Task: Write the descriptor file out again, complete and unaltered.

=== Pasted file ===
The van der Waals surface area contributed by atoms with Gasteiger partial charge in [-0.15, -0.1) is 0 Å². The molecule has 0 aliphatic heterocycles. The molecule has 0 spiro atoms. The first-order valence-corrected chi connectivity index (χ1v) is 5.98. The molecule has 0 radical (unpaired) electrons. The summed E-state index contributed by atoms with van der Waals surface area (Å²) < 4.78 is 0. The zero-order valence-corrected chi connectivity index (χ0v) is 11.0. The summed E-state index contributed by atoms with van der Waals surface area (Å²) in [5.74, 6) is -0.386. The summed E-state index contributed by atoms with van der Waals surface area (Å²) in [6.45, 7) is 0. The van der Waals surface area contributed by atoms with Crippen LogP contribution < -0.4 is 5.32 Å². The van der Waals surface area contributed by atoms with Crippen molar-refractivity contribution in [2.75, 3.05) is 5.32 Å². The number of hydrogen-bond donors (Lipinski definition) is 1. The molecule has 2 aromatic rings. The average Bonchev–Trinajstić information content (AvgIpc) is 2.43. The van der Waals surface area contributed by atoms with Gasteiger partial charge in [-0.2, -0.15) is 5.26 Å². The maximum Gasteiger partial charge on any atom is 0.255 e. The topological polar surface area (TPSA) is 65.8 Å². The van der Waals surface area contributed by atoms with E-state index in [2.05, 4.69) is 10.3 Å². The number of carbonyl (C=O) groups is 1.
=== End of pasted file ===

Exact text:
The van der Waals surface area contributed by atoms with Gasteiger partial charge in [-0.15, -0.1) is 0 Å². The molecule has 0 aliphatic heterocycles. The molecule has 0 spiro atoms. The first-order valence-corrected chi connectivity index (χ1v) is 5.98. The molecule has 0 radical (unpaired) electrons. The summed E-state index contributed by atoms with van der Waals surface area (Å²) < 4.78 is 0. The zero-order valence-corrected chi connectivity index (χ0v) is 11.0. The summed E-state index contributed by atoms with van der Waals surface area (Å²) in [5.74, 6) is -0.386. The summed E-state index contributed by atoms with van der Waals surface area (Å²) in [6.45, 7) is 0. The van der Waals surface area contributed by atoms with Crippen LogP contribution < -0.4 is 5.32 Å². The van der Waals surface area contributed by atoms with Crippen molar-refractivity contribution in [2.75, 3.05) is 5.32 Å². The number of hydrogen-bond donors (Lipinski definition) is 1. The molecule has 2 aromatic rings. The average Bonchev–Trinajstić information content (AvgIpc) is 2.43. The van der Waals surface area contributed by atoms with Gasteiger partial charge in [-0.2, -0.15) is 5.26 Å². The maximum Gasteiger partial charge on any atom is 0.255 e. The topological polar surface area (TPSA) is 65.8 Å². The van der Waals surface area contributed by atoms with E-state index in [2.05, 4.69) is 10.3 Å². The number of carbonyl (C=O) groups is 1.